*sigh* I pity Andrew Sullivan. He has to deal with idiotic readers like this one:
our post concerning David Barton wrongly implies that the following views are extreme: 1) the separation of church and state is a myth, 2) America is a “Christian nation,” and 3) pastors are allowed to endorse candidates from the pulpit. The trouble is that none of these views are extreme; on the contrary, it would be hard to gainsay any one of them.
First, the Supreme Court’s decision in 1947 to apply the Establishment Clause against the states has been subjected to sustained scholarly criticism. No scholar disputes that the Establishment Clause originally protected each state’s right to establish a religion (many states in 18th and 19th centuries in fact had established churches). To incorporate the Establishment Clause into the Fourteenth Amendment therefore is incoherent, for it is impossible to protect against state infringement a right that belongs to states in the first place. The Harvard Law Review has written on this subject, as have other publications.
Second, America has always been and continues to be a Christian nation in the sense that most of its citizens are Christians. There is nothing extreme about making this rather banal observation.
Finally, not only are pastors allowed to endorse candidates from the pulpit, but their right to do so is protected by the First Amendment. To be sure, there is a question as to whether churches will lose their tax-exempt status if they endorse candidates, but the only reason that the tax code potentially denies churches the power to endorse candidates is that in 1950s Lyndon Johnson managed to usher a bill to that effect through Congress in order to punish some of his political opponents. It has nothing to do with “separation of church and state” at all.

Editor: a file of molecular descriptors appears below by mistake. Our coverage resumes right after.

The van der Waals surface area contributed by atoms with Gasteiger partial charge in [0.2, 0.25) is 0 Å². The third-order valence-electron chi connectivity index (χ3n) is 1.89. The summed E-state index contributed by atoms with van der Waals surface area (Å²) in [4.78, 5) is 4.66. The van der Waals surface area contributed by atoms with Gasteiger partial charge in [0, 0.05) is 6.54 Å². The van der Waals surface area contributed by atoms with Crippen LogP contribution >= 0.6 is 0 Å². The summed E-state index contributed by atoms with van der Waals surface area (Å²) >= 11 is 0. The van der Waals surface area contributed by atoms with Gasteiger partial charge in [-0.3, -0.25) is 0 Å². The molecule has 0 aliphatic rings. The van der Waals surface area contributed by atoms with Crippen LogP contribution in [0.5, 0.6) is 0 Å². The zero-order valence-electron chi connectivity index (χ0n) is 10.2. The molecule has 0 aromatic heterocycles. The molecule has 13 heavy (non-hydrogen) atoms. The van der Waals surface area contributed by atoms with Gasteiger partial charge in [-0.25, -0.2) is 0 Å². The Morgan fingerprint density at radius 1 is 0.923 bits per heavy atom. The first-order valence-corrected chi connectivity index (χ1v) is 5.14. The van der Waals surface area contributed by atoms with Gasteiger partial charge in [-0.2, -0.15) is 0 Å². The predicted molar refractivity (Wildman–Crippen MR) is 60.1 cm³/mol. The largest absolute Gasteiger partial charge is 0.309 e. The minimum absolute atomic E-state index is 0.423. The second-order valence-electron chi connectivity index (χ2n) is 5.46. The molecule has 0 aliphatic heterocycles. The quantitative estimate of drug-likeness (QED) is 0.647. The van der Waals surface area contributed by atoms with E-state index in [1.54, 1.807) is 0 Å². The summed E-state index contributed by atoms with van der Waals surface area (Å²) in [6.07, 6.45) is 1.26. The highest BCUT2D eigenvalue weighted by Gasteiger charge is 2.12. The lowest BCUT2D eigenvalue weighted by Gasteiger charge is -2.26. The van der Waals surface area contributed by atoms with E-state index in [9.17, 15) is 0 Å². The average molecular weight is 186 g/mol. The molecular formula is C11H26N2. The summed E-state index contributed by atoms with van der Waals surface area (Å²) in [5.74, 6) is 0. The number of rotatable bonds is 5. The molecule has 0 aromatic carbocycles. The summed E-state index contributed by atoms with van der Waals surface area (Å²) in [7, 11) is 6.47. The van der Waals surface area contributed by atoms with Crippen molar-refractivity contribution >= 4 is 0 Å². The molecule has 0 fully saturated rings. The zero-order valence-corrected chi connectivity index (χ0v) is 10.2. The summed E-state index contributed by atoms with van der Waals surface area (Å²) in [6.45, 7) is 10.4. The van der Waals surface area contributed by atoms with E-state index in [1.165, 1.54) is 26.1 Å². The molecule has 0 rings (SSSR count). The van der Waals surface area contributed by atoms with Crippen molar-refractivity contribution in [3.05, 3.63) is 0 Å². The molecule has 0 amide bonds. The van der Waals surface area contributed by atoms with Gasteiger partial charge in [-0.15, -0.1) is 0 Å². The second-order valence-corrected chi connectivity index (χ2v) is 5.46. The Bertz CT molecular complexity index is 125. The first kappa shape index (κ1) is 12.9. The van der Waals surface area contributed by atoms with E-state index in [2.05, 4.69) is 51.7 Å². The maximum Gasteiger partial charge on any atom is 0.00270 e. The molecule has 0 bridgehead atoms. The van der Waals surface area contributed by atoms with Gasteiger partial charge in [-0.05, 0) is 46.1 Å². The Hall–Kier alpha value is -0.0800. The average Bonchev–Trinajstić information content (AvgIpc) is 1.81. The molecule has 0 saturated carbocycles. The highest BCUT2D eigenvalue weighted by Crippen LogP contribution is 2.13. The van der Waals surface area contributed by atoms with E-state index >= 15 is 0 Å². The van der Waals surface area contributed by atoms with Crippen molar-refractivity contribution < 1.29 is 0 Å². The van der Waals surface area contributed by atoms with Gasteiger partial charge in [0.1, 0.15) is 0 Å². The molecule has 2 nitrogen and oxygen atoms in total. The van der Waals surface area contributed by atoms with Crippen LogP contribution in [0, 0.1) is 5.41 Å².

1) The separation of church and state is a concept that has existed since the time of the founders. John Adams, Thomas Jefferson, George Washington, and all the rest of the founders believed strongly in the need to prevent this nation, and its states, from having official religions, like Britain, the nation we fought for eight years, did. While the Establishment clause was not (and still isn’t) enforced as strictly as should have been before 1947, the founder’s intent, and the text of the amendment, have always been clear: no state religions can be tolerated.
2) We’re a “Christian nation” because most of us are Christian? Are we a female nation because most of us are female? Are we a Caucasian nation because most of us are Caucasian? Using this logic, we can discriminate against men, racial minorities, indeed, left-handed people, as they are not the majority. It’s eery how the fundamentalist Christian movement uses most of the same arguments as the racist “states rights” activists from the ’50s and ’60s.
3) Yes, Lyndon made the tax-status rule official, but any half-way decent interpretation of the Establishment clause would find that giving tax-exempt status to a religious organization, if it isn’t nonprofit and nonpartisan, is a endorsement of religion, pure and simple. There isn’t the defense of it being a non-profit organization; it’s a campaign organization, now that it has endorsed candidates, and raised money for them. It thus can’t be given the same exemptions that those organizations get.